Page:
As merchants increasingly explore the realm of mobile payments, they are starting to explore ways to steer consumers toward certain purchase decisions, including which payment tender to use. And while those solutions are today being brought to market by innovators, that doesn’t mean financial institutions will fall behind, says Bruce Lowthers, Executive Vice President for FIS North American Retail Payments. In a recent interview with MPD CEO Karen Webster, Lowthers describes several important ways that financial institutions can stay ahead of these alternative services, and how they plan to benefit from the convergence of mobile, loyalty and payments.
KW: So Bruce, you are responsible for FIS’s North American retail payments division servicing three markets: financial services, emerging commerce and retail. What are some of the most significant trends you have observed in these sectors?
BL: Now more than ever before, we are seeing issuers and retailers focus on steering and influencing consumer purchasing decisions surrounding what payment tender to choose and what mobile device to use. Issuers are collaborating with merchants in merchant-funded offerings and offering retail-banking solutions in partnership with retailers.
Combined with the fact that merchants are exploring and engaging in mobile payments, as well as stepping into providing alternative financial solutions, this has paved the way for innovators to enter this space.
We see opportunities for growth emerging from changing consumer needs and behavior. One of the leading growth areas is loyalty: Nearly 90 percent of Americans participate in a rewards program, and there are currently over 2.4 billion loyalty memberships. We also see opportunity in the prepaid space for corporate payroll, government benefits and general use – projected to make up 63 percent of the global open-loop opportunity by 2017. In the merchant arena, with U.S. domestic retail spend over $4 trillion, traditional sales channels are under attack due to technology and consumer preference. Retailers are also using big data, which has the potential to increase their operating margins by more than 60 percent. Finally, major innovations are driving toward the bypassing of the traditional network model.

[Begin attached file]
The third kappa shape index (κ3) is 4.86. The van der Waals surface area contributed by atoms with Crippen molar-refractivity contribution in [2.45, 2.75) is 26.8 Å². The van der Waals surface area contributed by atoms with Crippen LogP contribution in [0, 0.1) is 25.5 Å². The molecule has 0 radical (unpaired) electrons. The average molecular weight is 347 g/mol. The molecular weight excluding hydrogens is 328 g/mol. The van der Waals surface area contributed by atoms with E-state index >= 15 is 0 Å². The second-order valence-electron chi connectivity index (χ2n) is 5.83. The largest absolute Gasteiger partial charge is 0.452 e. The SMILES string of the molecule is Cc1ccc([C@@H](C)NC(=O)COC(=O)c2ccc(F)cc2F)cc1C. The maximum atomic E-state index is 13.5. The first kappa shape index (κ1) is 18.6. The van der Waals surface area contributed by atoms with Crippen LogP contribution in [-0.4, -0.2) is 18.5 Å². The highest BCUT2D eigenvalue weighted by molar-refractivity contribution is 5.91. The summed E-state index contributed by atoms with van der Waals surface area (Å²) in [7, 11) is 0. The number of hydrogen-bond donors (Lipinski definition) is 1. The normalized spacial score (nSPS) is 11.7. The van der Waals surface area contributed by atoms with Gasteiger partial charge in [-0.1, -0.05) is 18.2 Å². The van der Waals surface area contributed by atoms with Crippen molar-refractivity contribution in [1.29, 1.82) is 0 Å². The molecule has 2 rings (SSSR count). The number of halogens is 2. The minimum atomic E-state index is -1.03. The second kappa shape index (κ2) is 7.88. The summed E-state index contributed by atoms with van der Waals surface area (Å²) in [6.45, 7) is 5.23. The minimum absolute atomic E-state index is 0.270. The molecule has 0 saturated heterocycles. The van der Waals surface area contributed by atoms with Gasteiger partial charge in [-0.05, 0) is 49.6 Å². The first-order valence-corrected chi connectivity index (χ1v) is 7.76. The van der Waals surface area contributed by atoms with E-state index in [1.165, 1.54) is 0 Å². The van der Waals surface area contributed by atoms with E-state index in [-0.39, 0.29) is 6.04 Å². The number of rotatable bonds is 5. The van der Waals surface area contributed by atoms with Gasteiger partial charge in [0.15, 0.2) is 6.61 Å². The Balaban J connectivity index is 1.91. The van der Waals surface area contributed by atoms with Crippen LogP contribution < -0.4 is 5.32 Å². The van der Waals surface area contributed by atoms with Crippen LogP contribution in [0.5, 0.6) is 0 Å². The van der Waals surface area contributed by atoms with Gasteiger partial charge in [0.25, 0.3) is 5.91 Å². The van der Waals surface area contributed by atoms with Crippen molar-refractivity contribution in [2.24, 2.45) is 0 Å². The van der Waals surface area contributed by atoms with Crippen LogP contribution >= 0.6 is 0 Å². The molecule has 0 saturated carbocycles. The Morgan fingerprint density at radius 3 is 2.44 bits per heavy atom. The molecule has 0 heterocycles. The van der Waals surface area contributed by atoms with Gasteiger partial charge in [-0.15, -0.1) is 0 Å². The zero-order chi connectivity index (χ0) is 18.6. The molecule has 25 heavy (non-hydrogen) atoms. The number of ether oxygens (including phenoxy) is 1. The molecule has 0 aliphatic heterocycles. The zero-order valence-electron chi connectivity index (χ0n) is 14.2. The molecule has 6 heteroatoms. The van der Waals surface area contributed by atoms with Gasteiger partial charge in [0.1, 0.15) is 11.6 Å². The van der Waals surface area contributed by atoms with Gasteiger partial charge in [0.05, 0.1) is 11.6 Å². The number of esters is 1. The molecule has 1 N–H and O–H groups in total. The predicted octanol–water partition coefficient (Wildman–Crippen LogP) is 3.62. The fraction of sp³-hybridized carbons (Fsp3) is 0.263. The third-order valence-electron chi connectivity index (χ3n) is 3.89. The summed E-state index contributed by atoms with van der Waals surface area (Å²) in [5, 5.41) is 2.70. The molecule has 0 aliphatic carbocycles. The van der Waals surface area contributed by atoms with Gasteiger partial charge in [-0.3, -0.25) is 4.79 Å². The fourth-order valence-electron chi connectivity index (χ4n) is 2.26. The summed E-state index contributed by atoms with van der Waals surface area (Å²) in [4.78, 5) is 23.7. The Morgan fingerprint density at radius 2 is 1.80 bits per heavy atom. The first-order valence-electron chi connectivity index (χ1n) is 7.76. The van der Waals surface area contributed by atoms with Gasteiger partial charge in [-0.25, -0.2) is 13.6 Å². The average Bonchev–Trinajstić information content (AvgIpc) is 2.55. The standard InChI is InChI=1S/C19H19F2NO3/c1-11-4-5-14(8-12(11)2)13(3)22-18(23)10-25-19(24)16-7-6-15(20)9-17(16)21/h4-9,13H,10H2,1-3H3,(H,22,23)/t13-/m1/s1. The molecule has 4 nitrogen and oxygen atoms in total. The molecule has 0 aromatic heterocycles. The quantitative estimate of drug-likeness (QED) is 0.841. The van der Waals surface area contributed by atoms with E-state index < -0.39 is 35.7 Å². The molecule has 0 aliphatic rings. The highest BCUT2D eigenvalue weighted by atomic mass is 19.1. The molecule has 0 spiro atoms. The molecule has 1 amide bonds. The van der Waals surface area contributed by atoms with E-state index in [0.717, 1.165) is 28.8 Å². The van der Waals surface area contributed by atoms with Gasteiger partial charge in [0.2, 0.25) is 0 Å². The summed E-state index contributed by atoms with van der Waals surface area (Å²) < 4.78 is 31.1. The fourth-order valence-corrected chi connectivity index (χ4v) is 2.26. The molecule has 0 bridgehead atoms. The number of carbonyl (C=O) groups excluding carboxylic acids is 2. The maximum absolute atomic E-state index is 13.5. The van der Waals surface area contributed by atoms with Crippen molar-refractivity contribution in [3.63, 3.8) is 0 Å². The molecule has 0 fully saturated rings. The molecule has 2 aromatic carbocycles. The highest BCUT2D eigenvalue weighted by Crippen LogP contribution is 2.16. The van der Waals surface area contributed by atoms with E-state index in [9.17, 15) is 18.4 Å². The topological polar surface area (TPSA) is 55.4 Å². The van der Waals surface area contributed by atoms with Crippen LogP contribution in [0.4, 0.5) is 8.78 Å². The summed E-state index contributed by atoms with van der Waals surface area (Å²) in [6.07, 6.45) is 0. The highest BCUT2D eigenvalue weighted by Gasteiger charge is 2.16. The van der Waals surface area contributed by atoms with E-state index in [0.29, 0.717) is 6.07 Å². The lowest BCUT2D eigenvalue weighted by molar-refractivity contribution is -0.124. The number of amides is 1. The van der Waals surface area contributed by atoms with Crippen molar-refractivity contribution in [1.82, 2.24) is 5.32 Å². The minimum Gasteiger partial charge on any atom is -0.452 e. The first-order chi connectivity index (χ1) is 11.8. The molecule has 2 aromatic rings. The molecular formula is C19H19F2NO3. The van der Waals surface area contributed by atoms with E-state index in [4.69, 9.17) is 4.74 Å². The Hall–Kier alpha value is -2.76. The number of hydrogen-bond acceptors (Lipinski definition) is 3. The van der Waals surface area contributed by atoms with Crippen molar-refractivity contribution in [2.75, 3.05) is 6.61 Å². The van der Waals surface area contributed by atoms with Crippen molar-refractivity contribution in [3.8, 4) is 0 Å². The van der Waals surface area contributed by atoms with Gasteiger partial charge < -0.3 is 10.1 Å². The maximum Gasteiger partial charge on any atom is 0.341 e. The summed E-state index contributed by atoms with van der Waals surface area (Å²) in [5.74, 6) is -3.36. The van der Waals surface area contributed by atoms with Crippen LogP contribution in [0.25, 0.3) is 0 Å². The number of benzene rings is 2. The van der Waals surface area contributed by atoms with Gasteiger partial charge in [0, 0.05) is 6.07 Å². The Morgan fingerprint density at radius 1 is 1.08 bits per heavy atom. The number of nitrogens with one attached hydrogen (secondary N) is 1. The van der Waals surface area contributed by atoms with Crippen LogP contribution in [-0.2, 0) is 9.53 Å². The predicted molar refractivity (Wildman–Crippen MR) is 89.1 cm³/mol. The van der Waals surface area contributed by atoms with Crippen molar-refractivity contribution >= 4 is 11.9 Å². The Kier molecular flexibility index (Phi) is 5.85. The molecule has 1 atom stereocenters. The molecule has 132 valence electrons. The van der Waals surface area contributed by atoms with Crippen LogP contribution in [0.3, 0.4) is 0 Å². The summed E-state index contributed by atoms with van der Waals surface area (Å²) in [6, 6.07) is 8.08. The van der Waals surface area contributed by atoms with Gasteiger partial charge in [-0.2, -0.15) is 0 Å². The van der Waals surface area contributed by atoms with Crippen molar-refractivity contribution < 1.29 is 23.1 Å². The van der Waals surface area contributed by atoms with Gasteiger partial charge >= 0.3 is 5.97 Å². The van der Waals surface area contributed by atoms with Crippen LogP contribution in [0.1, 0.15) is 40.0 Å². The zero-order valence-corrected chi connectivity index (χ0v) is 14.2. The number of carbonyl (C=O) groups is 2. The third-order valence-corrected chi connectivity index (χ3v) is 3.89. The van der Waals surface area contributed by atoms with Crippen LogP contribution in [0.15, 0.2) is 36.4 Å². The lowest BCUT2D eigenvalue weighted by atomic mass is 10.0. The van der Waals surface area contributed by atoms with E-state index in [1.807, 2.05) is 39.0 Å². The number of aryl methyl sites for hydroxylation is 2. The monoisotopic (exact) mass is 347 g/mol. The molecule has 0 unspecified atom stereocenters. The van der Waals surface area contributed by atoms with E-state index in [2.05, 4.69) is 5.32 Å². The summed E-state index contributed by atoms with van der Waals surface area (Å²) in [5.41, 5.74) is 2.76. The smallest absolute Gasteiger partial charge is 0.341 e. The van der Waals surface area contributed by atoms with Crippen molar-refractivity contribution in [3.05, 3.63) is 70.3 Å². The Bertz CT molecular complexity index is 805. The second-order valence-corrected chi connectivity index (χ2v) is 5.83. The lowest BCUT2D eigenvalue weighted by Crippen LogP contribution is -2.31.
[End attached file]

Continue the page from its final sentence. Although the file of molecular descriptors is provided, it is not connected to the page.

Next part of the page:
KW: Earlier in 2014, FIS launched GenNOW™, designed to help financial institutions attract and retain customers interested in alternative sources for financial services, such as mobile and prepaid cards. This is, of course, a highly competitive environment. Based on your experience, how are financial institutions able to effectively compete with alternative services?
BL: Research indicates that banks and credit unions already have the confidence of consumers – in fact, three out of four people still believe financial institutions are the best custodians of consumer data (AITE). By creating the same convenience that retailers and alternative service providers offer through strategic partnerships and technology, financial institutions are well positioned to attract, acquire and retain customers using new bundled offerings that add convenience and enable consumers to bank the way they live.